How To: Create an Edgy Portrait With High-Contrast Lighting | Popular Photography

How To: Create an Edgy Portrait With High-Contrast Lighting

A fashion pro shows how to capture a shimmer while controlling the shine

January 13 lighting a.jpg

Jodi Jones gives a shout-out to the hair styling. The spikes? They’re green kitchen scrub pads that the hairsylist Takahide cut into triangles, spraypainted black, and glued to the model’s head. “I’m glad our model Flaviana was game for it, because I think this last-minute adjustment makes the shot,” says Jones. Exposure: 1/125 sec at f/11, ISO 100.

Jodi Jones

The best studio photography starts with a strong concept. For Jodi Jones, a well-known New York fashion and advertising photographer, this image made for the online magazine Zink was all about contrast. “There’s hard and soft, black and white,” she says, “and the angularity of the model’s features that contrasts so strikingly with the soft, flowing movement of the clothing.”

To create this study in contrast, Jones turned to a diverse arsenal of lighting tools and techniques.

First, she wanted a bright white background that was evenly lit from edge to edge. “If I had aimed my background lights directly at the backdrop [a cyclorama], it would have produced hot spots,” she says. “To avoid that, I aimed the lights into two V-flats on either side of the set. It created a broad, even source free of pronounced highlights.”

But she also had to keep that bright background light off her subject. “I lit the model separately from the background, trying not to allow any spill from the two side lights to reach her,” says Jones. “In shots like this, if any of the background light spills onto the subject, it can dilute the effect of your main light.”

Her single, highly directional main light, above the model, produced shimmering high-lights in the silvery fabric. If background lights had struck the model, the silvery highlights would have had less impact. That single top light also added dimension and an important floating quality to the image.

“Using one foreground light also helps create a singular focus,” the photographer says. “I like to simplify lighting when the image is mainly about the model or clothing, and not so much about the model in a striking location. I don’t want to complicate things with unnecessary highlights and shadows that can confuse the viewer as to what to focus on. Sometimes less is more.”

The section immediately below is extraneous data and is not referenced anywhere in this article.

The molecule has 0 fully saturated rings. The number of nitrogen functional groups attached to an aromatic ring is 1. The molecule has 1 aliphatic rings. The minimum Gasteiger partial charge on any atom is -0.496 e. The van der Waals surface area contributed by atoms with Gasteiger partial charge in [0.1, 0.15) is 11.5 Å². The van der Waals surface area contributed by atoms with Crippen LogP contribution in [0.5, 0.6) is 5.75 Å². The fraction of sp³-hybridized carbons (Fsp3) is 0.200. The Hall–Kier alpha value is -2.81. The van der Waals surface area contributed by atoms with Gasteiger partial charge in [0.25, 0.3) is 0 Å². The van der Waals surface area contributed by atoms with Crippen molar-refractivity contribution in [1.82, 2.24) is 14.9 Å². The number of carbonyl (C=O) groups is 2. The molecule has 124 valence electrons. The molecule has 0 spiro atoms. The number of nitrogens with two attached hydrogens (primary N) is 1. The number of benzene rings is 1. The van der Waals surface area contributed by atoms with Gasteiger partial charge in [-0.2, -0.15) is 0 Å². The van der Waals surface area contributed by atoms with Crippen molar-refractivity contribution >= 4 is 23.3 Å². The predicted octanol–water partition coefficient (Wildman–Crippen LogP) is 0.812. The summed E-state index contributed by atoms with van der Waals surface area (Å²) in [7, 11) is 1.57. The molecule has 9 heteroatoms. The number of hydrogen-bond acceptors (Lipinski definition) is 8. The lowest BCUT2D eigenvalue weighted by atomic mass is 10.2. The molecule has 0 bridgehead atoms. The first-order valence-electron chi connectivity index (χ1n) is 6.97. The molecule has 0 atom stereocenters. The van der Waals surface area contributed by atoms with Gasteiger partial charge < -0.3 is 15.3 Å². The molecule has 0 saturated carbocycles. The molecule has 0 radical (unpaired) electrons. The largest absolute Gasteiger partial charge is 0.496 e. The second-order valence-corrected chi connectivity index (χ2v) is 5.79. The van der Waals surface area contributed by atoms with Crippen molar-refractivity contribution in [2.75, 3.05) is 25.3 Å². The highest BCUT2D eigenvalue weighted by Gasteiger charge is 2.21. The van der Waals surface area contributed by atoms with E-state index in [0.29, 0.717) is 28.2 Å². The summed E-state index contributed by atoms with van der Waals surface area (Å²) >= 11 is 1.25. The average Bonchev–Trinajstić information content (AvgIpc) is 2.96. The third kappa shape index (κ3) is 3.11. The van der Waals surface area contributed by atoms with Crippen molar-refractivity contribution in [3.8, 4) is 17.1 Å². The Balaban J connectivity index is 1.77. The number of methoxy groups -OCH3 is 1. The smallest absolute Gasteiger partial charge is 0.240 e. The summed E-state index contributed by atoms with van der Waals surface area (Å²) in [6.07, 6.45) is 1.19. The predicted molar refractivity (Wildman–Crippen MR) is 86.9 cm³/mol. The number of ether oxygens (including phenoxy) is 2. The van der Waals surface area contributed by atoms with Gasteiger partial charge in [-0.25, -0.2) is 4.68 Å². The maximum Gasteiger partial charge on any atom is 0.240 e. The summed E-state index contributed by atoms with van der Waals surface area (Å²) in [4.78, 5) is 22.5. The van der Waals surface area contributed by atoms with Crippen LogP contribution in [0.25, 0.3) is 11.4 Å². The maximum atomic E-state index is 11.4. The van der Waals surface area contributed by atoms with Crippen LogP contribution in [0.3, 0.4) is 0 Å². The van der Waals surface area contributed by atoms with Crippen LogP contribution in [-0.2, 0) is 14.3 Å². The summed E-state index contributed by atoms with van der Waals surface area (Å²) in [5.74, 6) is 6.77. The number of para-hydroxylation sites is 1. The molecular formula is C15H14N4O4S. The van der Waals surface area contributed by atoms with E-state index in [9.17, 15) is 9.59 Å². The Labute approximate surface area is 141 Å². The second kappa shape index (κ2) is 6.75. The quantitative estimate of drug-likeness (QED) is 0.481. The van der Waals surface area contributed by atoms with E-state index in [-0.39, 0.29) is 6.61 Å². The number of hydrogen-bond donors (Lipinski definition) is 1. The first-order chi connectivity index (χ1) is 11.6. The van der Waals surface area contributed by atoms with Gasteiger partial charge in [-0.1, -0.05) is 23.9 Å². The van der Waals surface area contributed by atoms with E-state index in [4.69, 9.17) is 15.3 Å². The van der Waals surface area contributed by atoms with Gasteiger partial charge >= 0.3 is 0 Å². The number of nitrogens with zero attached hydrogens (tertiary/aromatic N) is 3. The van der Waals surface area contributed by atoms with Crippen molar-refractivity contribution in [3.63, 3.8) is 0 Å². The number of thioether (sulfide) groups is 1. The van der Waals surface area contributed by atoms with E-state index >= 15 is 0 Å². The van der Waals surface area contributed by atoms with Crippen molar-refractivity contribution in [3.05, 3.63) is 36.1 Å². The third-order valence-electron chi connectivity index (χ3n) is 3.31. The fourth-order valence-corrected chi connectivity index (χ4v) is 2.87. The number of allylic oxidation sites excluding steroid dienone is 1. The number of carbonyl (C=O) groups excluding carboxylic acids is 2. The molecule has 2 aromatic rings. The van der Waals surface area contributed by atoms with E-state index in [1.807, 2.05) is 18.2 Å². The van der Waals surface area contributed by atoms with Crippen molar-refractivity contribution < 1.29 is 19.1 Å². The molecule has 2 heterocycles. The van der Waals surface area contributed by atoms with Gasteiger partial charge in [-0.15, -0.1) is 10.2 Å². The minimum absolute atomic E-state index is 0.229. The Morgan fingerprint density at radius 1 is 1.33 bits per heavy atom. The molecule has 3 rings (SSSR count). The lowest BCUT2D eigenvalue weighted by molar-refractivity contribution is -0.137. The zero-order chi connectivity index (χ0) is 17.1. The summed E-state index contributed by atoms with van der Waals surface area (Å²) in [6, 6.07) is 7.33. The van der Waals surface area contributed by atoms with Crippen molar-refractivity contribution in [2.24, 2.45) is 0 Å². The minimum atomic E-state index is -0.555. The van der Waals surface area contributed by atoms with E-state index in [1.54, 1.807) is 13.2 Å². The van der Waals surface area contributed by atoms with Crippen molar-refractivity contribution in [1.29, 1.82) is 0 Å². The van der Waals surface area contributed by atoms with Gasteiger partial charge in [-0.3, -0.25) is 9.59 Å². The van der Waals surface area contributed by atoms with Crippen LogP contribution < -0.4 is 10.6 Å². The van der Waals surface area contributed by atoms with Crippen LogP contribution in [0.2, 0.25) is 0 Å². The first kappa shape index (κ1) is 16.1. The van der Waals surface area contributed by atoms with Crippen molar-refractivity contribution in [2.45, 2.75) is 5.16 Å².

Other elements contributing to the impact of this photograph:

● MOVEMENT By asking her model to walk across the set instead of posing, Jones gave billowing life to the glamorous gown.

● THE BACKGROUND Shooting against an evenly lit cyclorama gave Jones the ability to move with the model and slightly change the camera’s position between shots more easily than she could have using a roll of white seamless.

For this edgy portrait of Tanzanian model Flaviana Matata (Next Models), New York–based fashion pro Jodi Jones chose as her main light a Broncolor Pulso G 1600 strobe head mounted in a 60x60-inch Broncolor Pulsoflex C softbox (A). She set the softbox on a Manfrotto 085BS Heavy Duty Black Light Boom and Stand (B). Jones lit the backdrop, a 20x30-foot cyclorama (C), with two Pulso G heads (D) mounted on 9-foot Manfrotto Alu Ranker light stands (E) and bounced into V-flat reflectors made of 1/2-inch white foamcore board (F). She powered both the main and background lights with Broncolor Scoro S 1600 powerpacks (G) and shot with a Hasselblad H4D-40 digital camera and a 50mm f/3.5 HC II Hasselblad lens (H), firing the strobes with a camera-mounted Broncolor RFS 2 radio slave transmitter. “Although I love to shoot with these amazing tools whenever possible, I work with very basic equipment too. Lack of high-end gear shouldn’t hold any photographer back from attempting a similar project,” says Jones.

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